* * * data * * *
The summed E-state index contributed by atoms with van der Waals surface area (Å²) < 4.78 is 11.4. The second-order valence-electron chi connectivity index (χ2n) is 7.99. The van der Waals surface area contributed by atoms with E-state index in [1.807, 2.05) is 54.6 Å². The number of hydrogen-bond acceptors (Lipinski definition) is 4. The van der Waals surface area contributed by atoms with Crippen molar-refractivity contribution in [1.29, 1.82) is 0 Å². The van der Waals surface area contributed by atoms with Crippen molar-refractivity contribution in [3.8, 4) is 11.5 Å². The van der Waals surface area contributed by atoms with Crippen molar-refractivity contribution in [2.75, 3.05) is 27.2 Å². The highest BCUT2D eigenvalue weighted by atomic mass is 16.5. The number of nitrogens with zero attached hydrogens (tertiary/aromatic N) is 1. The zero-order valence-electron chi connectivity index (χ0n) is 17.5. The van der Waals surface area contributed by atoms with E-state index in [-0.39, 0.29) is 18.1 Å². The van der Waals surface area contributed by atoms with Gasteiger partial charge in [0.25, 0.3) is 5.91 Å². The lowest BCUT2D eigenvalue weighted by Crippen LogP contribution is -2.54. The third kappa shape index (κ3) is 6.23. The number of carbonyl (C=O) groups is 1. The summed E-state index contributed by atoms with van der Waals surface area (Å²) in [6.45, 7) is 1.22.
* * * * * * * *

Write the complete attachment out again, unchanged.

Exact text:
The summed E-state index contributed by atoms with van der Waals surface area (Å²) < 4.78 is 11.4. The second-order valence-electron chi connectivity index (χ2n) is 7.99. The van der Waals surface area contributed by atoms with E-state index in [1.807, 2.05) is 54.6 Å². The number of hydrogen-bond acceptors (Lipinski definition) is 4. The van der Waals surface area contributed by atoms with Crippen molar-refractivity contribution in [1.29, 1.82) is 0 Å². The van der Waals surface area contributed by atoms with Crippen molar-refractivity contribution in [3.8, 4) is 11.5 Å². The van der Waals surface area contributed by atoms with Crippen molar-refractivity contribution in [2.75, 3.05) is 27.2 Å². The highest BCUT2D eigenvalue weighted by atomic mass is 16.5. The number of nitrogens with zero attached hydrogens (tertiary/aromatic N) is 1. The zero-order valence-electron chi connectivity index (χ0n) is 17.5. The van der Waals surface area contributed by atoms with E-state index in [-0.39, 0.29) is 18.1 Å². The van der Waals surface area contributed by atoms with Gasteiger partial charge in [0.25, 0.3) is 5.91 Å². The lowest BCUT2D eigenvalue weighted by Crippen LogP contribution is -2.54. The third kappa shape index (κ3) is 6.23. The number of carbonyl (C=O) groups is 1. The summed E-state index contributed by atoms with van der Waals surface area (Å²) in [6.45, 7) is 1.22.